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Studio portrait of five-year-old Rachel Kokotek with a doll.

Photograph | Digitized | Photograph Number: 38529

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    Studio portrait of five-year-old Rachel Kokotek with a doll.
    Studio portrait of five-year-old Rachel Kokotek with a doll.


    Studio portrait of five-year-old Rachel Kokotek with a doll.
    December 1936
    Paris, [Seine] France
    Photo Credit
    United States Holocaust Memorial Museum, courtesy of Rochelle Kokotek Sameroff

    Rights & Restrictions

    Photo Source
    United States Holocaust Memorial Museum
    Copyright: United States Holocaust Memorial Museum
    Provenance: Rochelle Kokotek Sameroff

    Keywords & Subjects

    Administrative Notes

    Rachel Sameroff (born Rachel Kokotek) is the daughter of Wolf and Bronia (Sucheski) Kokotek, both of whom were born in Bedzin, Poland. The married in 1929 and immigrated to France soon after. Rachel was born on December 27, 1931 in Paris, where her father worked as a cabinetmaker. Her younger sister Fernande was born in 1938. The Kokoteks remained in Paris after the fall of France. During the summer of 1942, Rachel was hospitalized with scarlet fever. At the beginning of her quarantine her mother visited her every day, but one day her next door neighbor, Mrs. Registel, came instead. She told Rachel that her mother had a sore leg that prevented her from visiting. At the end of her hospitalization, when Mrs. Registel came to pick her up, Rachel noticed that the door to her family's apartment was sealed. Mrs. Registel explained that Rachel's parents and sister had to flee in a hurry, and she did not know where they had gone. Mrs. Registel gave Rachel her doll, roller skates and a few items of clothing and brought her to the Sainte Hélène à Epinay convent in Sénard. There, Rachel was baptized and given her first communion. Rachel never received any letters or visits and felt totally abandoned. During the summer of 1943, Rachel had to leave and find a new hiding place. Mrs. Registel brought her to the Voinot family, who were bakers in Avrolles, and Rachel stayed with them until the end of the war. After the liberation Rachel wrote to Mrs. Registel asking that she tell her parents, once they returned home, where she was staying. Only then, did Mrs. Registel confess that the French police had arrested Rachel's parents and sister on July 16, 1942. They were taken first to the Vélodrome d'Hiver and then deported to Auschwitz where they perished. Soon after hearing this news, Rachel was contacted by the OSE [Oeuvre de secours aux enfants] and placed in a children's home in Eure. In 1946 she made contact with her father's family in the United States and joined them the following year.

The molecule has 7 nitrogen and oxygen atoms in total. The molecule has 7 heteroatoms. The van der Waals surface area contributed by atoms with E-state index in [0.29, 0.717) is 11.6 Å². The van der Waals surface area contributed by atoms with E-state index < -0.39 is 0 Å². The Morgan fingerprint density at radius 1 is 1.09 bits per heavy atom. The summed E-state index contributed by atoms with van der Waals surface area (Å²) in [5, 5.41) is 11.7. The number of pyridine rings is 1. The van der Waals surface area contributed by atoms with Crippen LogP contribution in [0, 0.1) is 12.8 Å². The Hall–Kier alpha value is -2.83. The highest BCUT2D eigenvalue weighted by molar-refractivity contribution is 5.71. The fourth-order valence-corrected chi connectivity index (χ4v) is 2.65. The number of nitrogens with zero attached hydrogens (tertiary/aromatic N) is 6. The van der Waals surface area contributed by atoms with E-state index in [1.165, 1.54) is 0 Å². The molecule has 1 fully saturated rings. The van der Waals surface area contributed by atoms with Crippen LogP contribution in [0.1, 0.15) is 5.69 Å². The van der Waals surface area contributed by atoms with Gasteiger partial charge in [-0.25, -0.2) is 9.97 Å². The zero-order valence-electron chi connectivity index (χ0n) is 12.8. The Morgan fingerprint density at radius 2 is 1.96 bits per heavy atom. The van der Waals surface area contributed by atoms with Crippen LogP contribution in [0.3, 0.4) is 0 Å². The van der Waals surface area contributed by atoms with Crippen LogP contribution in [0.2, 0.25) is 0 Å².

Record last modified:
    2004-10-28 00:00:00
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